BVI officials look at Bermuda’s waste management system
A team from the British Virgin Islands visited Bermuda this week to learn more about how the island handles its waste.
Marlon Penn, BVI Minister of Health and Social Development, Petrona Davies, permanent secretary for the ministry, and Albert Gillings, senior project manager of the Virgin Islands Recovery and Development Agency, all flew to the island for the three-day visit.
The delegation, who arrived on Sunday, visited the Tynes Bay Waste-to-Energy facility yesterday, the Marsh Folly Depot and the Airport Waste Facility.
Lieutenant-Colonel David Burch, the Minister of Public Works, said: “Bermuda has long been looked at as an example within the region for other islands to follow.”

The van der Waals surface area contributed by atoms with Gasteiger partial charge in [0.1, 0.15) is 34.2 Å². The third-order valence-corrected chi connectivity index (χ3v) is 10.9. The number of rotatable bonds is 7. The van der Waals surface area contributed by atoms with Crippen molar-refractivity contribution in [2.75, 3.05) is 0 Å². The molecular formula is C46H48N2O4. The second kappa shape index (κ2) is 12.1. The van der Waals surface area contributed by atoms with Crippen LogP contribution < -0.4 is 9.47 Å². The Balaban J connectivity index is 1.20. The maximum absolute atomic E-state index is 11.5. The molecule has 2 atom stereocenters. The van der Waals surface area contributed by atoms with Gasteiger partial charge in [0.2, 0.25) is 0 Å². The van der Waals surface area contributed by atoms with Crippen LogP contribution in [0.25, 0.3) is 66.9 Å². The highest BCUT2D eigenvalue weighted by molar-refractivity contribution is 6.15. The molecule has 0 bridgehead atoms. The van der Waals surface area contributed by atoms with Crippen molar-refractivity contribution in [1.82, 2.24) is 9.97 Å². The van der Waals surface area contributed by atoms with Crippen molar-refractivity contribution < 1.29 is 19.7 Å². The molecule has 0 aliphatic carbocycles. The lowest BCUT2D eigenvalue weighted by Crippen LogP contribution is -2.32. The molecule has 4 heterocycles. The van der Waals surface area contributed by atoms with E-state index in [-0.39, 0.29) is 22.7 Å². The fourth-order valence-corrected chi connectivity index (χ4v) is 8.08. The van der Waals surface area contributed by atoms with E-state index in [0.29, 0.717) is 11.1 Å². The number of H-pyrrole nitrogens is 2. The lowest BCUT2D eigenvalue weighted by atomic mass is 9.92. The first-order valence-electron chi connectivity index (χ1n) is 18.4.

A spokesman for the ministry said that Bermuda’s decision to transition from a landfill-disposal system and adopt an incinerator had made the island a regional leader.
Colonel Burch added that despite challenges, the Tynes Bay facility remained a “critical asset” for the island’s waste management system.
"It's no secret that while there have been some mechanical challenges with the ageing facility, the Government has pledged to spend $7 million on significant maintenance upgrades on the plant during the current fiscal year,“ he said.
The delegation also made a “courtesy visit” to David Burt, the Premier, and are set to visit King Edward VII Memorial Hospital and the Mid Atlantic Wellness Institute during their stay, along with meeting Kim Wilson, the Minister of Health, and Tinee Furbert, the Minister of Social Development and Seniors.